Sidewalk Food Vendors

This dedicated webpage aims to provide you with essential facts and resources to foster a safe environment for consumers  and sidewalk food vendors. Learn about the food safety requirements, the regulations in place, and the vital role of health permits.

Stay Safe, Stay Informed, and Know Before You Eat.  

Orange County Environmental Health Division

The County's Environmental Health Division works to protect public health and the environment, and promotes the well-being of all Orange County residents, workers and visitors. The Environmental Health Division is a regulatory agency that relies heavily on education and outreach to obtain compliance. Services include retail and wholesale food protection, foodborne illness investigations, solid waste facility oversight, and much more.

The Orange County Environmental Health Division is the enforcement agency that issues permits which authorize a person to operate a food facility or cottage food operation within Orange County. Food facilities include but are not limited to restaurants, carts, food trucks, food booths at events, certified farmer’s markets, and commissaries.

All food facilities that store, prepare, package, serve, vend, or otherwise provide food and beverage for human consumption at a retail or wholesale level must have a valid health permit. Raw, cooked or processed edible substances, ice, water, and chewing gum are examples of food. Businesses that display 25 square feet of prepackaged non-potentially hazardous foods are not required to obtain a health permit, but must register with the County's Environmental Health Division acknowledging that they must comply with applicable sections of the California Retail Food Code.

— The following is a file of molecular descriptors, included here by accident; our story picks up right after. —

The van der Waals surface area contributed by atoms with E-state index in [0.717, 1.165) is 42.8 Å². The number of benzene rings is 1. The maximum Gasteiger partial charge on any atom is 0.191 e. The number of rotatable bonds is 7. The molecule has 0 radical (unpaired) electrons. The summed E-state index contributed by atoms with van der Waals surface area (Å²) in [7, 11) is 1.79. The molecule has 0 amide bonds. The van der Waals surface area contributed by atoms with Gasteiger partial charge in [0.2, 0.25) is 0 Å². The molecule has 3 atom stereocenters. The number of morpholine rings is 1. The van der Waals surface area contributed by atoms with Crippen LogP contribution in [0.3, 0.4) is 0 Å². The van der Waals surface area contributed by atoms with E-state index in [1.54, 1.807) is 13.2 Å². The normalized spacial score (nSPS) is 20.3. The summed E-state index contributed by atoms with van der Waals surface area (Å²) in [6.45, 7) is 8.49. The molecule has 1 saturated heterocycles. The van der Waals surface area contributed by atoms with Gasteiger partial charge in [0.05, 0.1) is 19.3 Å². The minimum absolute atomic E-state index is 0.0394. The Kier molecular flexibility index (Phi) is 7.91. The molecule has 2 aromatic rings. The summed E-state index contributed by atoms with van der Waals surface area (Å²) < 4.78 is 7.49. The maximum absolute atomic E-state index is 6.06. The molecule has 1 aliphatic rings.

Senate Bill 946 - Safe Sidewalk Vending Act (SB 946)

On January 1, 2019, SB 946 went into effect, which prohibits California cities from banning stationary or roaming vendors from operating on public sidewalks. SB 946 also prohibits cities from regulating sidewalk vendors unless cities establish a permitting system that is consistent with the provisions of SB 946. Additionally, any restrictions placed on sidewalk vendors must be directly related to objective health, safety, or welfare concerns. Many cities, including Laguna Niguel, have adopted an application process for sidewalk vendors to safely conduct business in designated areas.

Compact Mobile Food Operation (CMFO)

All mobile food facilities were traditionally constructed as a motorized conveyance - trucks and carts. However, effective January 1, 2023, the California Retail Food Code established a new type of mobile food facility called Compact Mobile Food Operation. CMFOs, commonly known as sidewalk food vendors, may include pushcarts, pop-up stands, displays, wagons, etc. 

CMFOs may only sell prepackaged foods, whole uncut produce, or food with limited food preparation. 

Limited Food Preparation 

CMFOs shall only conduct “Limited Food Preparation”. Below is a condensed list of what "Limited Food Preparation" includes and does not include. Please CLICK HERE to view the comprehensive list compiled by the County's Environmental Health Division. 

Limited Food Preparation Includes:Limited Food Preparation Does Not Include:
Heating, frying, baking, roasting, popping, shaving of ice, blending, steaming or boiling of hot dogs, or assembly of non-prepackaged food.Slicing and chopping potentially hazardous food, other than produce, unless it is on the heated cooking surface.